Hines highrise in Downtown SF floods, hundreds of residents evacuated

36-story Tehama red tagged after pipe burst on top floor

Hines’ Jeffrey Hines and Laura Hines-Pierce with 33 Tehama (Hines, 33tehama)
Hines’ Jeffrey Hines and Laura Hines-Pierce with 33 Tehama (Hines, 33tehama)

A Downtown San Francisco highrise flooded on its top floor, forcing hundreds of apartment tenants to evacuate for rooms at Bay Area hotels.

The 36-story luxury tower at 33 Tehama in South of Market burst a pipe on its upper floor, sending a cascade of water that forced the evacuation of at least 400 residents, the San Francisco Times reported.

The resulting flood – which followed a similar flood in August that displaced tenants for weeks – caused residents to flee the building.

Houston-based Hines, the co-developer and landlord of the recently built 403-unit tower, offered residents $300 stipends for lodging in lieu of hotel rooms it has booked.

But many residents were forced to scramble for rooms at hotels doing brisk business on conferences, according to the Business Times.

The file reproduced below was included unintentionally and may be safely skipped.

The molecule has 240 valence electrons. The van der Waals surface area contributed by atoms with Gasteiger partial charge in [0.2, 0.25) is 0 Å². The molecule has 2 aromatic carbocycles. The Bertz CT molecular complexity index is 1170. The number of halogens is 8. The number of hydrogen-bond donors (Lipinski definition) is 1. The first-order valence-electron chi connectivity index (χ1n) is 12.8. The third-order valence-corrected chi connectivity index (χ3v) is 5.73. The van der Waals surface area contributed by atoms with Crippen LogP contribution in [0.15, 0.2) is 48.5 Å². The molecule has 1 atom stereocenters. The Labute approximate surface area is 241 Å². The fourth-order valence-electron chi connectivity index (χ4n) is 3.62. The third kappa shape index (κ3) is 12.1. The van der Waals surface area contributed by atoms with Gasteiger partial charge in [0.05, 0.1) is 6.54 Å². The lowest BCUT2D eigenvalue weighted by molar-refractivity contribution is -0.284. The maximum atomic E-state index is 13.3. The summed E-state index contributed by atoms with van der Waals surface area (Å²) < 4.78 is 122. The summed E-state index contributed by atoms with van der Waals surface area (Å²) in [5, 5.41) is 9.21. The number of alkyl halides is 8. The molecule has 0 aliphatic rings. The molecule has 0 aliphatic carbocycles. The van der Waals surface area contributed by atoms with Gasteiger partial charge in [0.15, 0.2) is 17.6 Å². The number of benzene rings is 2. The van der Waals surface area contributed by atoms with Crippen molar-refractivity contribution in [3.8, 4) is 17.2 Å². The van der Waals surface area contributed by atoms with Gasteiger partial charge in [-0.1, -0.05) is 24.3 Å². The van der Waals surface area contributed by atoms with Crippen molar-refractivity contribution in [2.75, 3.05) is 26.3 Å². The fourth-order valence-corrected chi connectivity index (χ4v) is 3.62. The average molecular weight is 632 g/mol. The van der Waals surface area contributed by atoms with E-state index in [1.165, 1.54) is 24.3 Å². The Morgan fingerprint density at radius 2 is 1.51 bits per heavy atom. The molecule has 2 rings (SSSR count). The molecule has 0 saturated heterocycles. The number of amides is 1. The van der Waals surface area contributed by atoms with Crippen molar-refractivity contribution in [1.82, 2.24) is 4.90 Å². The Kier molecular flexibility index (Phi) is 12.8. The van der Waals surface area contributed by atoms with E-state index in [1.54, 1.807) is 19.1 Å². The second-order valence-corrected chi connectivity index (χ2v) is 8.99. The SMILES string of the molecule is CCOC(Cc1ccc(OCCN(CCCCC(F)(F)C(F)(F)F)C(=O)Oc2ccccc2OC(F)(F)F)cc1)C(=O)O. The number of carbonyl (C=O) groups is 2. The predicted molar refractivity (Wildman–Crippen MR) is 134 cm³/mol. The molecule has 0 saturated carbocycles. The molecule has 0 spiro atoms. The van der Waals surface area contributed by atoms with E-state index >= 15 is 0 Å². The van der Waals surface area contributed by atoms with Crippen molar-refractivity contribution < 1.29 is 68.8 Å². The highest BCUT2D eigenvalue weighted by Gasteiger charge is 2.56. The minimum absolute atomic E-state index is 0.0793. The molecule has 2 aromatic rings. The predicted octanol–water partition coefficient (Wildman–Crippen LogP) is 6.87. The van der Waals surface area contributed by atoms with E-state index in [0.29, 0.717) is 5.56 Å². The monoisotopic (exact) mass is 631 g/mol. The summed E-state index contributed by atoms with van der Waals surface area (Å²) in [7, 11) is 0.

The apartment building has been red-tagged and is not safe for occupation. Hines wasn’t able to give a time frame for its reopening, or pinpoint the cause of the problem.

Hines, a global real estate powerhouse, and Atlanta-based Investco, developed 33 Tehama in 2018. The green glass tower, scored with balconies on either side, was designed by Miami-based Arquitectonica, with Lendlease Group serving as general contractor.

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In a statement to the Business Times, a Hines spokesperson said it “immediately worked to ensure that our tenants had accommodations by that evening,” and that Hines has “relocated everyone who needed to be moved and everyone who wanted a hotel room has one.”

The spokesperson also said that Hines is continuing to extend reservations as needed, and is providing a per diem of $300 per day for alternative lodging beyond its hotel bookings, or what tenant’s required renter’s insurance provides.

The company says it’s also providing additional funds for food, access to co-working space and Uber vouchers.

The building has been beset with problems from the beginning. In February 2017, a construction failure at the partially built skyscraper forced the evacuation of a dozen nearby buildings when a 2,000-pound slab attached to a failed crane threatened to fall hundreds of feet, according to fire officials.

But Hines denied that the crane had malfunctioned and said a hydraulic lift between floors 35 and 36 had failed.

[San Francisco Business Times] – Dana Bartholomew

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